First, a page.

On several occasions, while trying to cultivate answers in terms of what constitute valuable lessons for our interns, I’ve gotten (among others) one common response. This is the importance of how to breathe in order to stabilize the trunk/torso while lifting heavy. If we are not actively teaching our athletes how to utilize intra-abdominal pressure and stabilize the trunk, we are not allowing them to get the most out of their training. This is important from both from a performance perspective, as well as a proactive approach to protecting them from injury.
First of all, what is intra-abdominal pressure and why is it important for performance?
Intra-abdominal pressure is a mechanism which makes the trunk (and therefore spine,) more rigid and better suited to handle heavy loads. This is important in terms of force transference from the musculature driving the movement, as well as the safety of the athlete in terms of keeping the spine locked into a neutral position.
Look at the picture below, Kendrick Farris has just cleaned 205kg (~450lbs) and needs to stand up in order to attempt the second part of this lift. His legs are providing the driving force in order to stand up, and the barbell provides the external load. In order for the force of his legs to contribute maximally to standing up, he has to keep a rigid torso (and therefore spine,) in order to allow the maximum amount of lower body effort to displacing the barbell upwards (standing up.) If he were soft with the abdominals, and not creating intra-abdominal pressure, his trunk would collapse even if the legs were providing adequate force. This would result in both a missed lift, and in worse cases (likely if the bar were on the back) a flexed and collapsed spine.
If you can stomach the analogy, imagine the car between the two surfaces were the trunk and spine. A strong enough spine (or car in this case) would be capable of withstanding and overcoming the pressure created by the two approximating surfaces.
If the lower part of the car crusher moved upwards (legs producing force,) and the car (spine/trunk) was rigid enough, it would actually move the top part of the car crusher (barbell) upwards. Of course this is all hypothetical, but let’s pretend it’s possible.
Hopefully it illustrates how a strong and rigid torso/spine can help transfer the force of the driving muscles to the external resistance.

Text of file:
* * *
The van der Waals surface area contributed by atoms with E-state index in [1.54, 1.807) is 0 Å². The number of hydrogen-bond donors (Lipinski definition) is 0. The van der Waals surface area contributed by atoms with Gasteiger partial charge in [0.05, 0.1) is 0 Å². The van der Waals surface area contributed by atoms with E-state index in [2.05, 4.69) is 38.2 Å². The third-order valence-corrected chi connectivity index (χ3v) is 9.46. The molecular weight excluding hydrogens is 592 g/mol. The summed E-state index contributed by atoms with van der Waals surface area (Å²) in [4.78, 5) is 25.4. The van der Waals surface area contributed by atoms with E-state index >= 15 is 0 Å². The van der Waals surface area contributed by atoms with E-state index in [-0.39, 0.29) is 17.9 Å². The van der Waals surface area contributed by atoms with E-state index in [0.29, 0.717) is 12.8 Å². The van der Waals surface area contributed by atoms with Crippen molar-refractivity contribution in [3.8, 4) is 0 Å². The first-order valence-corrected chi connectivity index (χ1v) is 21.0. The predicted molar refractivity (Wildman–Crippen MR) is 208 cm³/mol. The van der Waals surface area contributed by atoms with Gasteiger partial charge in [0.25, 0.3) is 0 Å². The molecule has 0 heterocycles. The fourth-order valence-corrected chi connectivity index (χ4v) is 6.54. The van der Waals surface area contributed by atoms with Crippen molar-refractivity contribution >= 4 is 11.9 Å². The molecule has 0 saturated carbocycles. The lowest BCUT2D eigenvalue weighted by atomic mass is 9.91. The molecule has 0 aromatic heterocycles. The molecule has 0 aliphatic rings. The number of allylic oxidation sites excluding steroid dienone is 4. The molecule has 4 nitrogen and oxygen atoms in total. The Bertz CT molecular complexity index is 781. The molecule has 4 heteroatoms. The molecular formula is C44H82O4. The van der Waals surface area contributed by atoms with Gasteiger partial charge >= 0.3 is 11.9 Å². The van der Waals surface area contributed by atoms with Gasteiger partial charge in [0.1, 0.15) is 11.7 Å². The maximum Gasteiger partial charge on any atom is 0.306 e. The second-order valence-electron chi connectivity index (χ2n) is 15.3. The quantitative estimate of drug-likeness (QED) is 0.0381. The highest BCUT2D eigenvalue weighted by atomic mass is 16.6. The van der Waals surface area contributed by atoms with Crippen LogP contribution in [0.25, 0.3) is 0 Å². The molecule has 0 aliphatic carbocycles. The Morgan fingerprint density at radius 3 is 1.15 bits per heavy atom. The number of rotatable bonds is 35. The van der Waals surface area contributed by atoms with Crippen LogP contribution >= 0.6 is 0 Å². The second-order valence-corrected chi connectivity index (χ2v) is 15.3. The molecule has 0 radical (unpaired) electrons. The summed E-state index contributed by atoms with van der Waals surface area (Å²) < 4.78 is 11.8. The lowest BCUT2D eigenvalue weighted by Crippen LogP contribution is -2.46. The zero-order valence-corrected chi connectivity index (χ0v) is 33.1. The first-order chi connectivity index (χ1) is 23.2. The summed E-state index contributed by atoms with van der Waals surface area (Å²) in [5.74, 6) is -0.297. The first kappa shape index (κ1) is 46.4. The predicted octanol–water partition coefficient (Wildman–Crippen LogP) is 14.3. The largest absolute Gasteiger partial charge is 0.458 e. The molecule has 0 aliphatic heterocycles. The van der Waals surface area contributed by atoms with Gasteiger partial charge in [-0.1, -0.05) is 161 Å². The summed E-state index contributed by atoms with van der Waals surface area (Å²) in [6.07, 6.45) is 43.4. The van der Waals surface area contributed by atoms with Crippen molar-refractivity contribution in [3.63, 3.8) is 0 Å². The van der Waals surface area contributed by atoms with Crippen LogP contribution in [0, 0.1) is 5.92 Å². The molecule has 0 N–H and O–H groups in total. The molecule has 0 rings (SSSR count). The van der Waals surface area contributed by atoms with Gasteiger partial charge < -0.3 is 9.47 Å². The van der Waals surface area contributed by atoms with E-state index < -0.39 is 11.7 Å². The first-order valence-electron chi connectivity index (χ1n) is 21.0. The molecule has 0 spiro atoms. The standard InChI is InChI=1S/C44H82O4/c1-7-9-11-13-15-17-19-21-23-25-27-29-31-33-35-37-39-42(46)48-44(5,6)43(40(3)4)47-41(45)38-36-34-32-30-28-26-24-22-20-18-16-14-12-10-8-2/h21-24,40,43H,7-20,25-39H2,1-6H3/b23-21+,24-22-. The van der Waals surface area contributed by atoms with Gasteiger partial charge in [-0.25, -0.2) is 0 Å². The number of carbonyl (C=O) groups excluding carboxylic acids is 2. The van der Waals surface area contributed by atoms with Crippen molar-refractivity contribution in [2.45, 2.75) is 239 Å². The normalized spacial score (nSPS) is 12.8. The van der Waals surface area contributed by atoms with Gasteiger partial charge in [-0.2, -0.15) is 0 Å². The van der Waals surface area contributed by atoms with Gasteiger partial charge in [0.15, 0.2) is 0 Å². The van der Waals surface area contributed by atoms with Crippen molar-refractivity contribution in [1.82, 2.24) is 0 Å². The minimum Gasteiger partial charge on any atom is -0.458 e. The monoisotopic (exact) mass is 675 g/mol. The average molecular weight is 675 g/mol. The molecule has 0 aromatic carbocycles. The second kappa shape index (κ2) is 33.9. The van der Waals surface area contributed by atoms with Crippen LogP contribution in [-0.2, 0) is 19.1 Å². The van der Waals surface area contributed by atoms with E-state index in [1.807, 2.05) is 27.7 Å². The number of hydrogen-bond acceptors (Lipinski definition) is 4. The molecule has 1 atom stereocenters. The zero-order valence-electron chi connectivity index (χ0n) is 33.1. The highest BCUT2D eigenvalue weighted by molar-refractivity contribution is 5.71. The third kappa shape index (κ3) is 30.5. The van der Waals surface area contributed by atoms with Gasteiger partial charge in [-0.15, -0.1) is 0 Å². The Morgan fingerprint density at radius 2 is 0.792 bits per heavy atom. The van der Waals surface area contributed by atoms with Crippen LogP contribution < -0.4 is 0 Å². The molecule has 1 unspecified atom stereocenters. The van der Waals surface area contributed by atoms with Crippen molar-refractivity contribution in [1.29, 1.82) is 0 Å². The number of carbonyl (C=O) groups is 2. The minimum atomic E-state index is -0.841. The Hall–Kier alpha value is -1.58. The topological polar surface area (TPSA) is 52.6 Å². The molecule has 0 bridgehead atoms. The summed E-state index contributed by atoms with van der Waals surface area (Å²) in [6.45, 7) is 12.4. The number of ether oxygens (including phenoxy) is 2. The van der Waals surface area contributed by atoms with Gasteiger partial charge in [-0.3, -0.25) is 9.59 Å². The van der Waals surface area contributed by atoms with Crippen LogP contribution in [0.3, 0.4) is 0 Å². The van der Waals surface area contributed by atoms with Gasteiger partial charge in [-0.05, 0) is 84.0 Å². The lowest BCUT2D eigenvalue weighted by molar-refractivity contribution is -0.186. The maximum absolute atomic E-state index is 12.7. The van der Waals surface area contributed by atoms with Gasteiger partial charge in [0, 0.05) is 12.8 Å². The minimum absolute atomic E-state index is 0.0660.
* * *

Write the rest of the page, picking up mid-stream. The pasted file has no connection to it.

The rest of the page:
How is intra-abdominal pressure created?
#1. It all starts with the diaphragm: Breathing deep into the diaphragm (where you feel the stomach and sides of the lowest ribs move out,) creates a low pressure system in the lungs. Simultaneous concentric contraction of the diaphragm and pelvic floor muscles combines with eccentric contractions of the abdominal musculature.
I took the above picture from this article in the Journal of Bodywork and Movement Therapies. The last line of the text says “Under ideal conditions, this activity is in balance with the spinal extensors.” It’s worth adding that in ideal circumstances, this will also happen as an anticipatory response (in varying degrees) to external stimulus or movement tasks. That is, creation of IAP and abdominal contraction will occur to some degree whenever we are about to move.
#2. Coactivation of the abdominal musculature: When the deep transversely (mostly) oriented fibers of the transverse abdominis, anterior-superiorly oriented fibers of the internal obliques, anterior-inferiorly oriented fibers of the obliques, and longitudinally oriented fibers of the rectus abdominis all fire together, they contribute to net stabilization of the spine.
#3. Extensor activation of the spine: While the abdominal musculature creates a flexion moment on the spine (basically pulling the spine into a rounded posture,) the spinal extensors work to create an equally strong extensor moment on the spine. When the forces work together antagonistically, they will hopefully produce roughly a net force of zero which keeps the spine statically erect in a neutral position.